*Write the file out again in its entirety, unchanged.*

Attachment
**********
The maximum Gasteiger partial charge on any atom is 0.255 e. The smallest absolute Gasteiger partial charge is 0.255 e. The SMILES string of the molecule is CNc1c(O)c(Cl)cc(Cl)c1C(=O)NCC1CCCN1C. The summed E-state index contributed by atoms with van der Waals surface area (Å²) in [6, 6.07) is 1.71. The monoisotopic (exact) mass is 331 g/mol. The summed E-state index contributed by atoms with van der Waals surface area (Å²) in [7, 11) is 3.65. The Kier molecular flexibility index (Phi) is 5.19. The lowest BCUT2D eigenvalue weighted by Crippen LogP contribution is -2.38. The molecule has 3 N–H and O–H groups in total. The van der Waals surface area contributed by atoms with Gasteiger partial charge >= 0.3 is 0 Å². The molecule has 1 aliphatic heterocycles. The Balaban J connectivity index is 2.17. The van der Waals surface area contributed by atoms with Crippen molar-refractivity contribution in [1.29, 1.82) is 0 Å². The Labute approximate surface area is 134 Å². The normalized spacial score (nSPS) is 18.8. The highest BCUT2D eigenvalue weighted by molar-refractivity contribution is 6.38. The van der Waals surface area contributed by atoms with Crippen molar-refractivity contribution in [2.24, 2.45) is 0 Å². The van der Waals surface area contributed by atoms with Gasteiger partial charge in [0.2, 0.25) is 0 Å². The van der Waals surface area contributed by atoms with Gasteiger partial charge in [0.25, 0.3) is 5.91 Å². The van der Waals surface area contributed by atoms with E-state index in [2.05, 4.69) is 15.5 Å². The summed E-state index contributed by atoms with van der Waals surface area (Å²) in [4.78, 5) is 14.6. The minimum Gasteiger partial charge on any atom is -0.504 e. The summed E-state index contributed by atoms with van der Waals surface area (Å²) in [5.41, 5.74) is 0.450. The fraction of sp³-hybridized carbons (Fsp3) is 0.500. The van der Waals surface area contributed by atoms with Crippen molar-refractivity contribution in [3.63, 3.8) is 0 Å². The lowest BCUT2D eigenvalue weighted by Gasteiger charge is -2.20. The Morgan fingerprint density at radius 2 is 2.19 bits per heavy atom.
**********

The maximum Gasteiger partial charge on any atom is 0.255 e. The smallest absolute Gasteiger partial charge is 0.255 e. The SMILES string of the molecule is CNc1c(O)c(Cl)cc(Cl)c1C(=O)NCC1CCCN1C. The summed E-state index contributed by atoms with van der Waals surface area (Å²) in [6, 6.07) is 1.71. The monoisotopic (exact) mass is 331 g/mol. The summed E-state index contributed by atoms with van der Waals surface area (Å²) in [7, 11) is 3.65. The Kier molecular flexibility index (Phi) is 5.19. The lowest BCUT2D eigenvalue weighted by Crippen LogP contribution is -2.38. The molecule has 3 N–H and O–H groups in total. The van der Waals surface area contributed by atoms with Gasteiger partial charge >= 0.3 is 0 Å². The molecule has 1 aliphatic heterocycles. The Balaban J connectivity index is 2.17. The van der Waals surface area contributed by atoms with Crippen molar-refractivity contribution in [1.29, 1.82) is 0 Å². The Labute approximate surface area is 134 Å². The normalized spacial score (nSPS) is 18.8. The highest BCUT2D eigenvalue weighted by molar-refractivity contribution is 6.38. The van der Waals surface area contributed by atoms with Crippen molar-refractivity contribution in [2.24, 2.45) is 0 Å². The van der Waals surface area contributed by atoms with Gasteiger partial charge in [0.2, 0.25) is 0 Å². The van der Waals surface area contributed by atoms with Gasteiger partial charge in [0.25, 0.3) is 5.91 Å². The van der Waals surface area contributed by atoms with E-state index in [2.05, 4.69) is 15.5 Å². The summed E-state index contributed by atoms with van der Waals surface area (Å²) in [4.78, 5) is 14.6. The minimum Gasteiger partial charge on any atom is -0.504 e. The summed E-state index contributed by atoms with van der Waals surface area (Å²) in [5.41, 5.74) is 0.450. The fraction of sp³-hybridized carbons (Fsp3) is 0.500. The van der Waals surface area contributed by atoms with Crippen molar-refractivity contribution in [3.63, 3.8) is 0 Å². The lowest BCUT2D eigenvalue weighted by Gasteiger charge is -2.20. The Morgan fingerprint density at radius 2 is 2.19 bits per heavy atom.